TWO TREATMENTS OF SHORE EROSION IN EXTREME FLOODS ON U.S. GREAT LAKES

Robert J. Hallermeier

Abstract


This investigation addresses empirical evidence on wave action and shore erosion during extreme floods on Great Lakes coasts. Historical information shows that record coastal floods on the Great Lakes usually involve moderately extreme storms during relatively brief intervals with overall lake level much above the long-term average. The 100-year flood on U.S. lakeshores appears most likely to be accompanied by coastal wave heights with recurrence interval of about: three years on the four upper Great Lakes; or one-half year on Lake Ontario. Shore changes during the 100-year flood seem susceptible only to a coarse statistical estimate because available studies reveal Great Lakes erosion to be extremely variable in onset and amount. Two simplified erosion treatments are outlined here, one applying average annual recession rate for a locality, and the second, an empirical relationship originally developed for seacoast storm effects. The latter treatment appears verified by evidence from a Lake Michigan study, and such estimates of episodic erosion cross section are much lower than for extreme events on U.S. seacoasts.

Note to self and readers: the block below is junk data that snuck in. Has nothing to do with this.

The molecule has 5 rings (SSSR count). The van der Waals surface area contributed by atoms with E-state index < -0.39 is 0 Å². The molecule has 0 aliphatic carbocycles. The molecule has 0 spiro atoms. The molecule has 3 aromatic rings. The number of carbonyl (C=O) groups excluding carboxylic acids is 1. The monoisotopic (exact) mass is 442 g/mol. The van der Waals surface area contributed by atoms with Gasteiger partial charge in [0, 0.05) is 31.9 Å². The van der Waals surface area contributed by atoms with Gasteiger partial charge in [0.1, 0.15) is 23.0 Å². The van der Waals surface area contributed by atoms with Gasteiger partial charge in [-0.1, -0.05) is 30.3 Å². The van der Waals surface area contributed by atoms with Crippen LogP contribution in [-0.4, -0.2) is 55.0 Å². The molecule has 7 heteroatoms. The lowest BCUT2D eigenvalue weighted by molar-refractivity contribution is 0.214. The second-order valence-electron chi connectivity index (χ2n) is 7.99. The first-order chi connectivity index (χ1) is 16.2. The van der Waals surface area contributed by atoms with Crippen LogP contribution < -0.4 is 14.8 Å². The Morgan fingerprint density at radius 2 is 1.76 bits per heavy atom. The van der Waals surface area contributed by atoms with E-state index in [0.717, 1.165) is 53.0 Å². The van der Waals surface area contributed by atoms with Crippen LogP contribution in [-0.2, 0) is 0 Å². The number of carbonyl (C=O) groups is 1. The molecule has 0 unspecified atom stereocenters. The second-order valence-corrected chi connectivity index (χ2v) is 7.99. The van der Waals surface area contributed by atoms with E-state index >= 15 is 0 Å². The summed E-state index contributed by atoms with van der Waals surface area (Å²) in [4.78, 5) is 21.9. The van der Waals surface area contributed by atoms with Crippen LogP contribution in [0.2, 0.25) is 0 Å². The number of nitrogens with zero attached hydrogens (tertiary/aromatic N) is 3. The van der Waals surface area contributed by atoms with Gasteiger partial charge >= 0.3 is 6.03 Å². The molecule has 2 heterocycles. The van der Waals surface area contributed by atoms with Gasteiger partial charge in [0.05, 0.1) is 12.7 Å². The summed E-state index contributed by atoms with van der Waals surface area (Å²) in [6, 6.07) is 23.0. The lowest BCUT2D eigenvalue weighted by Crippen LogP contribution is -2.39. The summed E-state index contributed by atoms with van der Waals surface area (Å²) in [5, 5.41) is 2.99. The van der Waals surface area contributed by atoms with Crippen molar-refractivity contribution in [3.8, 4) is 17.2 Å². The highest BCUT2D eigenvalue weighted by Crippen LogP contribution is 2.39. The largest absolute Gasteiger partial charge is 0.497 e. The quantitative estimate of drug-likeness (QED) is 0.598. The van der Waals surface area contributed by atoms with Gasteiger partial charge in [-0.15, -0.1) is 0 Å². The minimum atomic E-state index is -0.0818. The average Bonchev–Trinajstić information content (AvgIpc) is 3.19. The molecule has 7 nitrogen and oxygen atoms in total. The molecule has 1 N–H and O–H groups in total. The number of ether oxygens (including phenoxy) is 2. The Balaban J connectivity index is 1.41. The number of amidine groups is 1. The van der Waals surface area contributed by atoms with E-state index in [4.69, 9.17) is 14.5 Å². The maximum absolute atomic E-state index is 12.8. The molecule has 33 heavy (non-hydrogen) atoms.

Keywords


shore erosion; extreme flood; Great Lakes

Full Text: PDF

Creative Commons License
This work is licensed under a Creative Commons Attribution 3.0 License.